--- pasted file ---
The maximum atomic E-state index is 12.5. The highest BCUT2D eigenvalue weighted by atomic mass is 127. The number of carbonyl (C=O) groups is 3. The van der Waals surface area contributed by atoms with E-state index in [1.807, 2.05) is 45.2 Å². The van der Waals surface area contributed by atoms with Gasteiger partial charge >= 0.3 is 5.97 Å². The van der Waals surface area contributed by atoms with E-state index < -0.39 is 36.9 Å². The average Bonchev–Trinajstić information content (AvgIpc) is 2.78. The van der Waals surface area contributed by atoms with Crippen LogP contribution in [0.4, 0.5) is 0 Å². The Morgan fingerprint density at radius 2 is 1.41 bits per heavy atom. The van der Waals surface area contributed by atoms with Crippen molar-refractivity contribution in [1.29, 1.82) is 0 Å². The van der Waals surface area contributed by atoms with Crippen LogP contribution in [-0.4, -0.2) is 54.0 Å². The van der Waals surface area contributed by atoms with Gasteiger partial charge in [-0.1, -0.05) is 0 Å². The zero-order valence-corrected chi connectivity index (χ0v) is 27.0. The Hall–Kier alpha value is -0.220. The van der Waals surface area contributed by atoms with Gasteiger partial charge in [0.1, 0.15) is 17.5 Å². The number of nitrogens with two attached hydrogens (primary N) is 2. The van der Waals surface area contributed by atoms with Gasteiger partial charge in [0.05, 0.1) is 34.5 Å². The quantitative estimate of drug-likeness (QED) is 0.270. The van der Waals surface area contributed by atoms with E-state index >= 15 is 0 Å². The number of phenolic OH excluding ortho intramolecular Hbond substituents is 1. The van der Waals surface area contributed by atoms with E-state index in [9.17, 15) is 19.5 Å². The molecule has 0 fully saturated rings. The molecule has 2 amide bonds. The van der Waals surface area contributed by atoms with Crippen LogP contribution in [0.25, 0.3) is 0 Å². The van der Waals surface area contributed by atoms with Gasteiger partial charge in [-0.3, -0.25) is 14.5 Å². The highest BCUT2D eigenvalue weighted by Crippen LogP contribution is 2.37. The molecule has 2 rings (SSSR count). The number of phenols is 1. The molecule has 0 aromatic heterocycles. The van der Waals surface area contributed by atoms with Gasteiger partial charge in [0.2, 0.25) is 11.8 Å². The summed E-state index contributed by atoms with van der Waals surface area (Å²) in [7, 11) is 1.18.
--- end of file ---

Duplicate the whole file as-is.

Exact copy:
The maximum atomic E-state index is 12.5. The highest BCUT2D eigenvalue weighted by atomic mass is 127. The number of carbonyl (C=O) groups is 3. The van der Waals surface area contributed by atoms with E-state index in [1.807, 2.05) is 45.2 Å². The van der Waals surface area contributed by atoms with Gasteiger partial charge >= 0.3 is 5.97 Å². The van der Waals surface area contributed by atoms with E-state index < -0.39 is 36.9 Å². The average Bonchev–Trinajstić information content (AvgIpc) is 2.78. The van der Waals surface area contributed by atoms with Crippen LogP contribution in [0.4, 0.5) is 0 Å². The Morgan fingerprint density at radius 2 is 1.41 bits per heavy atom. The van der Waals surface area contributed by atoms with Crippen molar-refractivity contribution in [1.29, 1.82) is 0 Å². The van der Waals surface area contributed by atoms with Crippen LogP contribution in [-0.4, -0.2) is 54.0 Å². The van der Waals surface area contributed by atoms with Gasteiger partial charge in [-0.1, -0.05) is 0 Å². The zero-order valence-corrected chi connectivity index (χ0v) is 27.0. The Hall–Kier alpha value is -0.220. The van der Waals surface area contributed by atoms with Gasteiger partial charge in [0.1, 0.15) is 17.5 Å². The number of nitrogens with two attached hydrogens (primary N) is 2. The van der Waals surface area contributed by atoms with Gasteiger partial charge in [0.05, 0.1) is 34.5 Å². The quantitative estimate of drug-likeness (QED) is 0.270. The van der Waals surface area contributed by atoms with E-state index >= 15 is 0 Å². The number of phenolic OH excluding ortho intramolecular Hbond substituents is 1. The van der Waals surface area contributed by atoms with E-state index in [9.17, 15) is 19.5 Å². The molecule has 0 fully saturated rings. The molecule has 2 amide bonds. The van der Waals surface area contributed by atoms with Crippen LogP contribution in [0.25, 0.3) is 0 Å². The van der Waals surface area contributed by atoms with Gasteiger partial charge in [-0.3, -0.25) is 14.5 Å². The highest BCUT2D eigenvalue weighted by Crippen LogP contribution is 2.37. The molecule has 2 rings (SSSR count). The number of phenols is 1. The molecule has 0 aromatic heterocycles. The van der Waals surface area contributed by atoms with Gasteiger partial charge in [0.2, 0.25) is 11.8 Å². The summed E-state index contributed by atoms with van der Waals surface area (Å²) in [7, 11) is 1.18.